â¢ MARCH 1975 THE EFFECT OF MARKET RISK ON PORTFOLIO DIVERSIFICATION ROBERT C. KLEMKOSKY AND JOHN D. MARTIN* FEW INVESTORS would disagree that risk should be an integral part of investment and portfolio analysis. The beta coefficient of the market model has had wide acceptance by academicians in recent years as the relevant risk measure. Theoretical justification for this risk measure can be derived from the portfolio approach which makes the basic assumption that investors evaluate the risk of a portfolio as a whole rather than the risk of each asset individually. Furthermore, the portfolio approach concludes that the risk of a portfolio should be measured by the covariability of its returns with the returns of the market portfolio. Thus the market risk of an individual security, as it contributes to the portfolio covariability, is the appropriate measure of risk for that security since nonmarket related risk can be eliminated by the aggregation of securities in a portfolio. Evans and Archer  found that the process of diversification proceeds rapidly as portfolio size increases, with most of the effect of diversification having taken place with the aggregation of only eight to ten securities. However, recent evidence by Miller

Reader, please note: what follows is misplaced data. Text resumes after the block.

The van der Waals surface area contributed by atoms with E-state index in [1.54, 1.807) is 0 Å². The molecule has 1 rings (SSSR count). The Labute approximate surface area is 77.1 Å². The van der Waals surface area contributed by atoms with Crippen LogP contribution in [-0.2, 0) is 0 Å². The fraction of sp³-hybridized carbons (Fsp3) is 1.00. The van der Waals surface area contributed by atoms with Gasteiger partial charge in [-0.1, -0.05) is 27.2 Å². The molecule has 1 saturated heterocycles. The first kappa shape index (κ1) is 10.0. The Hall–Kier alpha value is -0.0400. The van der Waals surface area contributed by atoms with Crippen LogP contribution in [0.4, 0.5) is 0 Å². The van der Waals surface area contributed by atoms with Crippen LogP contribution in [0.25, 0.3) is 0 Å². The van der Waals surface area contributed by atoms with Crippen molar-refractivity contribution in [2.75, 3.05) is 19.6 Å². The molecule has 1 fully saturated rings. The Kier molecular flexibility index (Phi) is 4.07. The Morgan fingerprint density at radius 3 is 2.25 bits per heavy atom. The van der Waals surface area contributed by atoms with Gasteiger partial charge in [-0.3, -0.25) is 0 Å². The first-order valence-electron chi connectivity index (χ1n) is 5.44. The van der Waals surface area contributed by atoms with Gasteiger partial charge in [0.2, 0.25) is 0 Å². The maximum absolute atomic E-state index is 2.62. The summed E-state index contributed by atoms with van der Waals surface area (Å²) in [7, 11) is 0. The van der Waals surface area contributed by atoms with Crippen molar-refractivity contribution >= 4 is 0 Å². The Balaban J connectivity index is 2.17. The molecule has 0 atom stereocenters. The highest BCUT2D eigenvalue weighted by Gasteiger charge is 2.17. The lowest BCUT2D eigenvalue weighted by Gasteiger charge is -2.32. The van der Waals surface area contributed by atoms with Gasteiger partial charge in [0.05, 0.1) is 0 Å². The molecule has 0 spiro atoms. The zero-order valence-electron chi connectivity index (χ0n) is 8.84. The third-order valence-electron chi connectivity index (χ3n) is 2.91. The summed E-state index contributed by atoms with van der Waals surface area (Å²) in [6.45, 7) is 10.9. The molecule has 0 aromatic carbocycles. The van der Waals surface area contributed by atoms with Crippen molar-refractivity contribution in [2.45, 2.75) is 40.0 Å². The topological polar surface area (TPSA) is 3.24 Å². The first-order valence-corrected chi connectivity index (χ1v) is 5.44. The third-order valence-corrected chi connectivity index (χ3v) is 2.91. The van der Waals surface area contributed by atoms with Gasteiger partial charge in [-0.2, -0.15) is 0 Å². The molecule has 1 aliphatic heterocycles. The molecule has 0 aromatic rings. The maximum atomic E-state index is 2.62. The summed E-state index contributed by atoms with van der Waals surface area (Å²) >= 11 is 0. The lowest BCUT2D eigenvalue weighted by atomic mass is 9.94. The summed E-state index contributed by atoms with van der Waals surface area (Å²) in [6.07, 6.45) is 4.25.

The Journal of Finance – Wiley
Published: Mar 1, 1975
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